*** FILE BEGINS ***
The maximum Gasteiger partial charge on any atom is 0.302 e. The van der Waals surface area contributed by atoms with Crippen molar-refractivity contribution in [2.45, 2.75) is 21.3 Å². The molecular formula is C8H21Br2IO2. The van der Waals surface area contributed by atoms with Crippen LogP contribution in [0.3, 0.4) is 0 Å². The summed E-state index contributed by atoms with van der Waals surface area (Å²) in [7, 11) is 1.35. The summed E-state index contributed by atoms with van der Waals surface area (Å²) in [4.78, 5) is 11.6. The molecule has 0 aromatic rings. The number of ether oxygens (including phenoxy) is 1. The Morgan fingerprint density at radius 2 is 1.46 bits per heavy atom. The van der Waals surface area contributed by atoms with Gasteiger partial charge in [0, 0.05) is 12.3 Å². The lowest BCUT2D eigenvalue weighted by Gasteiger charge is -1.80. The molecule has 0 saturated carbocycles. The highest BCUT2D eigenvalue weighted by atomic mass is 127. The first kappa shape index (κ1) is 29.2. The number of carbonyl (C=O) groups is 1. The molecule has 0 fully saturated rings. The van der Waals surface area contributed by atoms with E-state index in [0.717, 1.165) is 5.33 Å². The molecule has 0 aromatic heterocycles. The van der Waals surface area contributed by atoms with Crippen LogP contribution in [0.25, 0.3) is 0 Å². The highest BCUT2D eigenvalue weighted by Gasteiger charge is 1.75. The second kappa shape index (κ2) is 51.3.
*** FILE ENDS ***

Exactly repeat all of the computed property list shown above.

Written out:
The maximum Gasteiger partial charge on any atom is 0.302 e. The van der Waals surface area contributed by atoms with Crippen molar-refractivity contribution in [2.45, 2.75) is 21.3 Å². The molecular formula is C8H21Br2IO2. The van der Waals surface area contributed by atoms with Crippen LogP contribution in [0.3, 0.4) is 0 Å². The summed E-state index contributed by atoms with van der Waals surface area (Å²) in [7, 11) is 1.35. The summed E-state index contributed by atoms with van der Waals surface area (Å²) in [4.78, 5) is 11.6. The molecule has 0 aromatic rings. The number of ether oxygens (including phenoxy) is 1. The Morgan fingerprint density at radius 2 is 1.46 bits per heavy atom. The van der Waals surface area contributed by atoms with Gasteiger partial charge in [0, 0.05) is 12.3 Å². The lowest BCUT2D eigenvalue weighted by Gasteiger charge is -1.80. The molecule has 0 saturated carbocycles. The highest BCUT2D eigenvalue weighted by atomic mass is 127. The first kappa shape index (κ1) is 29.2. The number of carbonyl (C=O) groups is 1. The molecule has 0 fully saturated rings. The van der Waals surface area contributed by atoms with E-state index in [0.717, 1.165) is 5.33 Å². The molecule has 0 aromatic heterocycles. The van der Waals surface area contributed by atoms with Crippen LogP contribution in [0.25, 0.3) is 0 Å². The highest BCUT2D eigenvalue weighted by Gasteiger charge is 1.75. The second kappa shape index (κ2) is 51.3.